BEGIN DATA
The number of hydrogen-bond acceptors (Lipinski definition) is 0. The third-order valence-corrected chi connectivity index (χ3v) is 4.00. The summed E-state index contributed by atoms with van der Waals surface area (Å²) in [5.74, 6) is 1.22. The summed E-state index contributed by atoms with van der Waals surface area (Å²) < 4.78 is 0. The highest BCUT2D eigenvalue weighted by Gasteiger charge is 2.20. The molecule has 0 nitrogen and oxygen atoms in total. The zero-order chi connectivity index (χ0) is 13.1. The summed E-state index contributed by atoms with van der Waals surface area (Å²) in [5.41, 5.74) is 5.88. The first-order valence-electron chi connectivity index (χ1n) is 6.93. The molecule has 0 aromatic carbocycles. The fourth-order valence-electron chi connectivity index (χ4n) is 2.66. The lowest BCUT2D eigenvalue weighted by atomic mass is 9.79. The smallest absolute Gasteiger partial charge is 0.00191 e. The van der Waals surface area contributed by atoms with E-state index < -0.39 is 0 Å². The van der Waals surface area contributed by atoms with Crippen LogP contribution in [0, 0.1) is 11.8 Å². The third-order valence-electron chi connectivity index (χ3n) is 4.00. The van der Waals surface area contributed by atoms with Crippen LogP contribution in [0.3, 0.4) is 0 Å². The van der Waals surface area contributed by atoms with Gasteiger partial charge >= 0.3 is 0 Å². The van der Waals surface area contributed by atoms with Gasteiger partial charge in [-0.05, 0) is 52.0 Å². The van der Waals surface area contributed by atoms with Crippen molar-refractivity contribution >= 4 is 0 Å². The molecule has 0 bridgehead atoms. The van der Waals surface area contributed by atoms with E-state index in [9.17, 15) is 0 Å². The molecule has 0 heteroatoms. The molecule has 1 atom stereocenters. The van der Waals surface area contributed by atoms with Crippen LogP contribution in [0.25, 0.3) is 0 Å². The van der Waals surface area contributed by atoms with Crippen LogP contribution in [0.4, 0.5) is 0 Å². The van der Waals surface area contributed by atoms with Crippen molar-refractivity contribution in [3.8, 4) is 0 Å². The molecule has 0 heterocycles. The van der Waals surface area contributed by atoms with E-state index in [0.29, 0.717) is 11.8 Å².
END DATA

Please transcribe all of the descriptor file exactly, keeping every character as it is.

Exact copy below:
The number of hydrogen-bond acceptors (Lipinski definition) is 0. The third-order valence-corrected chi connectivity index (χ3v) is 4.00. The summed E-state index contributed by atoms with van der Waals surface area (Å²) in [5.74, 6) is 1.22. The summed E-state index contributed by atoms with van der Waals surface area (Å²) < 4.78 is 0. The highest BCUT2D eigenvalue weighted by Gasteiger charge is 2.20. The molecule has 0 nitrogen and oxygen atoms in total. The zero-order chi connectivity index (χ0) is 13.1. The summed E-state index contributed by atoms with van der Waals surface area (Å²) in [5.41, 5.74) is 5.88. The first-order valence-electron chi connectivity index (χ1n) is 6.93. The molecule has 0 aromatic carbocycles. The fourth-order valence-electron chi connectivity index (χ4n) is 2.66. The lowest BCUT2D eigenvalue weighted by atomic mass is 9.79. The smallest absolute Gasteiger partial charge is 0.00191 e. The van der Waals surface area contributed by atoms with E-state index < -0.39 is 0 Å². The van der Waals surface area contributed by atoms with Crippen LogP contribution in [0, 0.1) is 11.8 Å². The third-order valence-electron chi connectivity index (χ3n) is 4.00. The van der Waals surface area contributed by atoms with Crippen LogP contribution in [0.3, 0.4) is 0 Å². The van der Waals surface area contributed by atoms with Gasteiger partial charge >= 0.3 is 0 Å². The van der Waals surface area contributed by atoms with Gasteiger partial charge in [-0.05, 0) is 52.0 Å². The van der Waals surface area contributed by atoms with Crippen molar-refractivity contribution >= 4 is 0 Å². The molecule has 0 bridgehead atoms. The van der Waals surface area contributed by atoms with E-state index in [9.17, 15) is 0 Å². The molecule has 0 heteroatoms. The molecule has 1 atom stereocenters. The van der Waals surface area contributed by atoms with Crippen LogP contribution in [0.25, 0.3) is 0 Å². The van der Waals surface area contributed by atoms with Crippen LogP contribution in [0.4, 0.5) is 0 Å². The van der Waals surface area contributed by atoms with Crippen molar-refractivity contribution in [3.8, 4) is 0 Å². The molecule has 0 heterocycles. The van der Waals surface area contributed by atoms with E-state index in [0.29, 0.717) is 11.8 Å².